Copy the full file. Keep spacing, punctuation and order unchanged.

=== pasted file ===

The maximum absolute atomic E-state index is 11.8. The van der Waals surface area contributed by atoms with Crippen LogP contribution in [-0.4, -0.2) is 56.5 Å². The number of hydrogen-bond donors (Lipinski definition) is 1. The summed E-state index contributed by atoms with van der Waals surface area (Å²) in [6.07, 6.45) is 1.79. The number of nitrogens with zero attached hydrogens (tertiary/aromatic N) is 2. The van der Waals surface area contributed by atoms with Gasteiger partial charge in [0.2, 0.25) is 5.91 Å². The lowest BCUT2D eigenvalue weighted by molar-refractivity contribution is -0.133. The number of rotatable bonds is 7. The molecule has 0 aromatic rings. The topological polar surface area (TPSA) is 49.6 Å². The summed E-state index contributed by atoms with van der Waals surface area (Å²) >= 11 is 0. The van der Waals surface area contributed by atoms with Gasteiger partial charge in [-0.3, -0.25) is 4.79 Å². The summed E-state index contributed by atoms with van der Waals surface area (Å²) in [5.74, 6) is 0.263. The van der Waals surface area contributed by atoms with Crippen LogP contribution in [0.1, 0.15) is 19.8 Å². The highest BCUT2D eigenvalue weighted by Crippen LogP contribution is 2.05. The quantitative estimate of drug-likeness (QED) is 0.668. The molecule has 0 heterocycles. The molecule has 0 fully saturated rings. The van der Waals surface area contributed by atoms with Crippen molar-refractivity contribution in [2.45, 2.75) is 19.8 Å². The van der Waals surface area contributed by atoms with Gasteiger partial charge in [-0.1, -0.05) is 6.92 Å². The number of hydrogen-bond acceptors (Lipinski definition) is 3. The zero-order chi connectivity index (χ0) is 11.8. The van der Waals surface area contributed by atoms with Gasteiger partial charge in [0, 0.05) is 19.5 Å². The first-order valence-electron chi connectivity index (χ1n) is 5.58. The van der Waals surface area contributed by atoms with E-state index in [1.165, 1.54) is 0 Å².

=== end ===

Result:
The maximum absolute atomic E-state index is 11.8. The van der Waals surface area contributed by atoms with Crippen LogP contribution in [-0.4, -0.2) is 56.5 Å². The number of hydrogen-bond donors (Lipinski definition) is 1. The summed E-state index contributed by atoms with van der Waals surface area (Å²) in [6.07, 6.45) is 1.79. The number of nitrogens with zero attached hydrogens (tertiary/aromatic N) is 2. The van der Waals surface area contributed by atoms with Gasteiger partial charge in [0.2, 0.25) is 5.91 Å². The lowest BCUT2D eigenvalue weighted by molar-refractivity contribution is -0.133. The number of rotatable bonds is 7. The molecule has 0 aromatic rings. The topological polar surface area (TPSA) is 49.6 Å². The summed E-state index contributed by atoms with van der Waals surface area (Å²) >= 11 is 0. The van der Waals surface area contributed by atoms with Gasteiger partial charge in [-0.3, -0.25) is 4.79 Å². The summed E-state index contributed by atoms with van der Waals surface area (Å²) in [5.74, 6) is 0.263. The van der Waals surface area contributed by atoms with Crippen LogP contribution in [0.1, 0.15) is 19.8 Å². The highest BCUT2D eigenvalue weighted by Crippen LogP contribution is 2.05. The quantitative estimate of drug-likeness (QED) is 0.668. The molecule has 0 heterocycles. The molecule has 0 fully saturated rings. The van der Waals surface area contributed by atoms with Crippen molar-refractivity contribution in [2.45, 2.75) is 19.8 Å². The van der Waals surface area contributed by atoms with Gasteiger partial charge in [-0.1, -0.05) is 6.92 Å². The number of hydrogen-bond acceptors (Lipinski definition) is 3. The zero-order chi connectivity index (χ0) is 11.8. The van der Waals surface area contributed by atoms with Gasteiger partial charge in [0, 0.05) is 19.5 Å². The first-order valence-electron chi connectivity index (χ1n) is 5.58. The van der Waals surface area contributed by atoms with E-state index in [1.165, 1.54) is 0 Å².